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    Neal,

    What type of “Dr.” is Ron Paul?

    Greg Webb

  6. Brent says:
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    Greg, Dr. Paul is a medical doctor. Specifically, he’s an obstetrician.

  7. Kevin says:
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    ” (or ocean – i.e., BP) ”

    You mean e.g., not i.e.

  8. Kevin says:
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    ” (or ocean – i.e., BP) ”

    You mean e.g., not i.e.

  9. GK says:
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    “Interesting theory, considering most of the other candidates (excluding Newt Gingrich) seemed to find the rules quite negotiable.” – You mean manageable, no negotiable. There was no negotiation on the rules, but the candidates found they managed to pull them off.

  10. ds says:
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    wow, anal word police in full force.

    Nice post.

  11. Angry Voter says:
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    Let the record show that Rick & Newt are media fabricated candidates.

    I think they don’t have enough signatures from registered voters because they are such obvious corporate puppets.

  12. Mike says:
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    Good article sir. The more I read about Mr. Perry the more immature he seems in a professional manner. He seems to continuity pick fights instead of handling it as a presidential canidate. More importantly Rick needs to get the hint, he won’t win.

  13. Joseph says:
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    Nogotiable: adj.
    1. Easy or possible to negotiate or be negotiated: negotiable demands; a negotiable road.

    negotiate: tr. vb.
    2. to succeed in passing through, around, or over (e.g. to negotiate a mountain pass)

    The ballot rules are negotiable the same way a road or mountain pass can be negotiable: Clearly marked, without insurmountable obstacles, and possible to get through readily.

    Mr. Webb: spot on, excellent critique, with extra points for educated and apt use of the word “negotiable.”

  14. Greg Webb says:
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    Kevin,

    You are correct – it should be “e.g.” – thanks. That’s what I get for writing quickly.

    Thanks for reading.

    Greg Webb

  15. J Bohanon says:
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    Source: http://en.wikipedia.org/wiki/Ron_Paul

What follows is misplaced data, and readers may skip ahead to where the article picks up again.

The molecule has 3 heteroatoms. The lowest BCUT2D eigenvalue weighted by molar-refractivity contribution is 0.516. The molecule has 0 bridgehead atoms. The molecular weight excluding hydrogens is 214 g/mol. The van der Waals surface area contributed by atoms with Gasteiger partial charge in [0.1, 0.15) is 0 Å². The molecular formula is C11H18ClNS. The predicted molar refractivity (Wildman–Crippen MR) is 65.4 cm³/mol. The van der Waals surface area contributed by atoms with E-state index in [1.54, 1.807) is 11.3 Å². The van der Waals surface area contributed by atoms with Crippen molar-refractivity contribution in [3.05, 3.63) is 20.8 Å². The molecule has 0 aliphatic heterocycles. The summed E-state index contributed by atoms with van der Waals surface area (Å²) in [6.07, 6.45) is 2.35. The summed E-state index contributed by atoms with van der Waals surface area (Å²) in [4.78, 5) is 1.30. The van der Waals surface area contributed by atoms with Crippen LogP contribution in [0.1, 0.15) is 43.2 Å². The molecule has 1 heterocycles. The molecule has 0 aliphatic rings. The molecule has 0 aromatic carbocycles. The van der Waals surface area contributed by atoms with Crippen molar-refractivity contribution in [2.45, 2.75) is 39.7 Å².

“(Dr.)Paul is a graduate of Gettysburg College and Duke University School of Medicine, where he earned his medical degree. He served as a flight surgeon in the United States Air Force from 1963 until 1968. He worked as an obstetrician and gynecologist during the 1960s and 1970s, delivering more than 4,000 babies, before entering politics in 1976.”

    Does that satisfy your stringent standards to list him as “Dr. Paul”?

  16. Joseph Crawfish says:
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    lol that “Dr.?”
    I guess you go to hospitals and think they dont have medical backgrounds either? fix it he deserves the recognition as a Doctor & a U.S. Veteran.
    Really disgusting thing to say

  17. Erica says:
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    I just find that enlightening other’s of Ron Paul’s past profession only strengthens their image of him as a honest candidate – unlike the hypocrisy and sleaze we see from most others. Yes Ron Paul is a doctor but most don’t know it. Honestly, I didn’t, but understanding the fact that he has delivered 4,000 really does show he has more to care about than his own well being. No wonder why he is on the ballot while Mr. Rick goes crying to the same system he criticizes. What a phony!

  18. Dan D. says:
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    Romney and Paul are the *only* ones who qualified for the VA ballot. Gingrich and Perry failed, and the rest didn’t try.

  19. Greg Webb says:
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    GK,

    I actually meant to use the word “negotiable”. See Joseph’s comment and defense, as I believe he nailed it and appreciated my use of that word. Thanks Joseph!

    Happy New Year!

    Greg Webb

  20. Greg Webb says:
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    Mike,

    Thank you for the compliment. I hope my article conveyed my displeasure adequately. As I wrote this, I had to remind myself to “tone it down”. I am grateful, as are many, that our Consitution, via the First Amendment and the internet, allow for a forum to speak out.